A tempest lashed around us while we inspected Kim’s elegant pit and a band of early musicians, I Fagiolini, plunged down towards Hades to play a few bars until the rain drove us all indoors.
I wonder how many times this scene has played out through the ages with seventeenth and eighteenth century guests rattling up from London for a garden party only to be rained on.
Feel that Orpheus, who sang so sweetly that he scared away the Sirens while he was being a Greek hero, should have been able to have scared away the rain. When he descended into the underworld to rescue his wife, and then bogged up the mission by breaking a promise, I wonder if it occurred to him that he would be remembered as a verdant pit – or a romping ENO operetta.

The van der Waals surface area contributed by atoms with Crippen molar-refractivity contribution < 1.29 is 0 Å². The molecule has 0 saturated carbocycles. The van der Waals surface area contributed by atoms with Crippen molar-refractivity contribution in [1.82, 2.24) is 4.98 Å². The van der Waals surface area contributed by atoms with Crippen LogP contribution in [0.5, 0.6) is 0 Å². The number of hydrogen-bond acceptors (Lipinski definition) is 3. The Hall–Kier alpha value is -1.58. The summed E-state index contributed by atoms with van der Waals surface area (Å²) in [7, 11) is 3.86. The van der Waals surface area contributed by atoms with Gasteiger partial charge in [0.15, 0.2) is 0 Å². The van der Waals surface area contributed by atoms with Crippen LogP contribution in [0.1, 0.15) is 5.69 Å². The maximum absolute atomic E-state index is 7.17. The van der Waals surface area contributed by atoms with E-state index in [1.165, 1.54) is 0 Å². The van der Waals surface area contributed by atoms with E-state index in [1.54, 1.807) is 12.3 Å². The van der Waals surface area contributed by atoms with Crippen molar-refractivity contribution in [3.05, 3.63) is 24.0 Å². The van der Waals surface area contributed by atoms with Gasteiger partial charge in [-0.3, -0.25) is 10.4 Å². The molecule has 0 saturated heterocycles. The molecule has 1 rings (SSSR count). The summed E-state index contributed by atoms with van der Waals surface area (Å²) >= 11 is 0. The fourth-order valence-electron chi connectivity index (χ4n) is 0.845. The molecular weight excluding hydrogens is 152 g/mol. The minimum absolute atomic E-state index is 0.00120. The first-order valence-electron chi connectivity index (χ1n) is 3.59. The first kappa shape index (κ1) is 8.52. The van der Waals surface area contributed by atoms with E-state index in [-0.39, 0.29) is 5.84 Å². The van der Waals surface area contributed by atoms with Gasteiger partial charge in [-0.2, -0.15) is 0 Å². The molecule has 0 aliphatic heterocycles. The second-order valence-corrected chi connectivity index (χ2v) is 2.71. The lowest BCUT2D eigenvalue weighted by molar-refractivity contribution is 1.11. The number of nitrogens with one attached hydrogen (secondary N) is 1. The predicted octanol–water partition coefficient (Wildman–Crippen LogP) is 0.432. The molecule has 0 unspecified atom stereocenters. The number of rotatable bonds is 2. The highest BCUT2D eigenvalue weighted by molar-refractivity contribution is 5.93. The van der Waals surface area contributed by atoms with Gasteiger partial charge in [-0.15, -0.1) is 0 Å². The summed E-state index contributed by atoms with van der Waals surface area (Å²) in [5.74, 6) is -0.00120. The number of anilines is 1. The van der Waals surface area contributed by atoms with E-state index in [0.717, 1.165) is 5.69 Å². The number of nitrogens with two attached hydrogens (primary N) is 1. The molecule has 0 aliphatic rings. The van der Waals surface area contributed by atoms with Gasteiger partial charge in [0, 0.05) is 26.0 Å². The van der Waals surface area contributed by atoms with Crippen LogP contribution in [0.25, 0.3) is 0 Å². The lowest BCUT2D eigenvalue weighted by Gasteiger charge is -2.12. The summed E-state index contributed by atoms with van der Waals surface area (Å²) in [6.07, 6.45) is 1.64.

Either way the place is worth visiting. The hellish new landscape is heavenly (although I’m not convinced by the Fibonacci curve at the top of the pit pictured at the top of this page) and the surrounding old landscape is magnificent. The rest of the garden’s brimming with plant and design interest. And the house stuffed full of beautiful, ancient, unusual paintings (including an unusual one of Henry VIII and his three children); Venetian chests, gorgeous ceilings and grand/cosy four posters.
All still lived in by the man who commissioned the landscape, the Duke of Buccleuch and Queensberry (pictured here using the music stand as an umbrella) and his large family.
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